Ads for weight loss and dubious personal relationship enhancements abound. Here is how to get rid of them.
This summer, thousands of spawning ads splattered across the screens of dozens of computer users in my area. Ads for weight loss, dubious personal relationship enhancements, and in the nastiest of attempts at subversive advertising, ads for pop-up blockers. And when this plague struck my friends, they picked up the Batphone and called me in to get rid of it. And so did their friends. So in the spirit of the free help I gave many of them, here’s my pocket guide to clearing up the pop-up problem.
Search and destroy
The first tool to sic on spawning pop-ups is SpyBot Search & Destroy 1.3. It’s a free download, but I’d encourage you to donate something to the developer Patrick Kolla–he’s a one-man shop, and the world needs him to continue doing a good job. Download the 4.5MB file and install it. Once you’ve checked for updates, just set it to search and destroy. Don’t be surprised if it discovers more than a hundred problems–the program flags relatively benign issues such as cookies. When it’s done (and it may take half an hour), have it clear up problems. It may need to restart Windows and rescan your hard drive to get at tenacious pop-up programs.
Is this pop-up PC running antivirus software? If so, are the virus signatures up to date? If you answer no to either of these questions, get a new up-to-date antivirus program. You can get Symantec’s Norton Antivirus or McAfee’s Antivirus off the shelf or off the Web. I rather like Frisk Software’s F-Prot, because it takes up fewer resources than Norton or McAfee, and costs about the same. But whatever viral scourge you pick, get it installed and run it. It may rout some of the nastier spyware–and it’s a good idea to have the protection in place anyway. The best part of SpyBot Search & Destroy is that it does throw up a shield or two to prevent re-infections from the more pesky pop-up inducers. The shame is that it isn’t 100 percent effective. You’ll sometimes find that pop-ups persist even after you’ve run the program. Never fear: there’s a whole procedure for ousting these things, and SpyBot’s only the first step.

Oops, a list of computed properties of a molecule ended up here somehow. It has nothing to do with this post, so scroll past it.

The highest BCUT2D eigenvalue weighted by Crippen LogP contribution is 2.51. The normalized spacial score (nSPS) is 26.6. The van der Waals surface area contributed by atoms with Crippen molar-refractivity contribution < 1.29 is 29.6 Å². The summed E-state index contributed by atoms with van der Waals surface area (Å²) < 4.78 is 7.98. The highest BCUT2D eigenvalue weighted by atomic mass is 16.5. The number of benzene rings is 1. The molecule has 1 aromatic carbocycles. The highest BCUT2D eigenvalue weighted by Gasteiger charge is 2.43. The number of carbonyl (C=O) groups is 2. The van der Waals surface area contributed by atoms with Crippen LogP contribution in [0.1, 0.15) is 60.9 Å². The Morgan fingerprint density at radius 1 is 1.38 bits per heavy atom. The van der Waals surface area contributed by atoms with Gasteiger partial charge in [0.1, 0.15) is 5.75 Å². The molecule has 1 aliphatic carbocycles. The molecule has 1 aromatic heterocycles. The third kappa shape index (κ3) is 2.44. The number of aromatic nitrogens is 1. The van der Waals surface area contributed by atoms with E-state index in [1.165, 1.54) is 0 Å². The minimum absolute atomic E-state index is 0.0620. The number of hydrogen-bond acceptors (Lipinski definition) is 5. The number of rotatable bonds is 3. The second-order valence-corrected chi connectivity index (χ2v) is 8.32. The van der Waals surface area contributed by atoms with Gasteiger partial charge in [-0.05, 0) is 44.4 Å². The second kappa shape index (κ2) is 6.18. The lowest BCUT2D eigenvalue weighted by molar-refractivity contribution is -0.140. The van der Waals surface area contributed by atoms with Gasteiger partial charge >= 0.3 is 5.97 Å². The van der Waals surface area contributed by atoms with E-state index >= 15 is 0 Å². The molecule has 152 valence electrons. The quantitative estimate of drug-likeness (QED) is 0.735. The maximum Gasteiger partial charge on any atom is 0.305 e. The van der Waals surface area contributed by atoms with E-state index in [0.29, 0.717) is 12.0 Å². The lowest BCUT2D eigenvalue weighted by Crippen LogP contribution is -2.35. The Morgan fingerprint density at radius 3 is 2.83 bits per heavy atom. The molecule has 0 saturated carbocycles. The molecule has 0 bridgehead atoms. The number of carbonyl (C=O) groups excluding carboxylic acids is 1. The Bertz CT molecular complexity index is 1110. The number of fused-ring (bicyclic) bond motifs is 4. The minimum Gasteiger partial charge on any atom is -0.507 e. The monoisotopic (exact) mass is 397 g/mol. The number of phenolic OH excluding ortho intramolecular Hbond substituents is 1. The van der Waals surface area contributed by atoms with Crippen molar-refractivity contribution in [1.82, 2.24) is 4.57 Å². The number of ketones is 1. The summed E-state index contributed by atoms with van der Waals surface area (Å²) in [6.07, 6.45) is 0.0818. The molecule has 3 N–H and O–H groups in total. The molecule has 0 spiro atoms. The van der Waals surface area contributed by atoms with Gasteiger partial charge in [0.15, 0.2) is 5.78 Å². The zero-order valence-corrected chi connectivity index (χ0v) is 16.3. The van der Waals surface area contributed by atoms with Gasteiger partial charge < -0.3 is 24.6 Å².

Still plagued by random pop-ups? It may be that you actually consented to them without realizing it. In about 60 percent of the infestations I’ve dealt with, there was an aftermarket search-bar in Internet Explorer. Someone using the computer (usually a blasé teenager or an inexperienced adult) got hit with a Web ad offering a free plug-in program to “enhance” their Web experience, and clicked the “Yes” button. By now, you’ll have guessed the enhancements offered. Get to the Control Panel (from the Start button, click Settings, Control Panel) and launch the Add/Remove Programs tool. Scroll down the list looking for anything with the word search in it. MySearch, SideSearch…they’re all suspect and really not necessary. Terminate them all.
Really manual uninstall
Some programs just won’t uninstall themselves in the usual way. If you’re still left with popups after all these steps, you need to get into Program Files and terminate with extreme prejudice. (That is, hit the Delete key a lot.) Look for folders you don’t recognize, especially those with the word search in them. Simply delete them. If they won’t let you because a program’s running, restart Windows in Safe Mode (hit F8 while you reboot), then delete them. Delete such folders one at a time until you’re convinced you’re OK, then empty the Recycle Bin. If this doesn’t do the trick, run the System Configuration tool (Start, Run, enter MSCONFIG, and press Enter). Under the Startup tab, look for a random series of letters that make no sense, and look at the file they point to. It’ll be tucked in the Windows System folder. Go to that folder and delete the named file.
Don’t get fooled again
Now that you’re rid of these things, you’re free to ask yourself how you got them in the first place. You might as well ask where Legionnaire’s disease comes from. In the wrong places, it’s just in the air. Stumble into the wrong Web site (usually those reserved for teenage activities like online games or chat), and some kind of pop-up generator will latch onto your browser. Fortunately, SpyBot Search & Destroy provides ongoing protection for your computer. And getting a pop-up blocker will also help minimize your exposure–there’s one in the latest update to Windows XP (the now-infamous Service Pack 2). Pop-up blockers may also block useful spawning windows, like the ones that perform downloads at sites like Download.com. Fortunately, you can usually opt to bypass a blocked pop-up that you actually want by clicking on a menu option.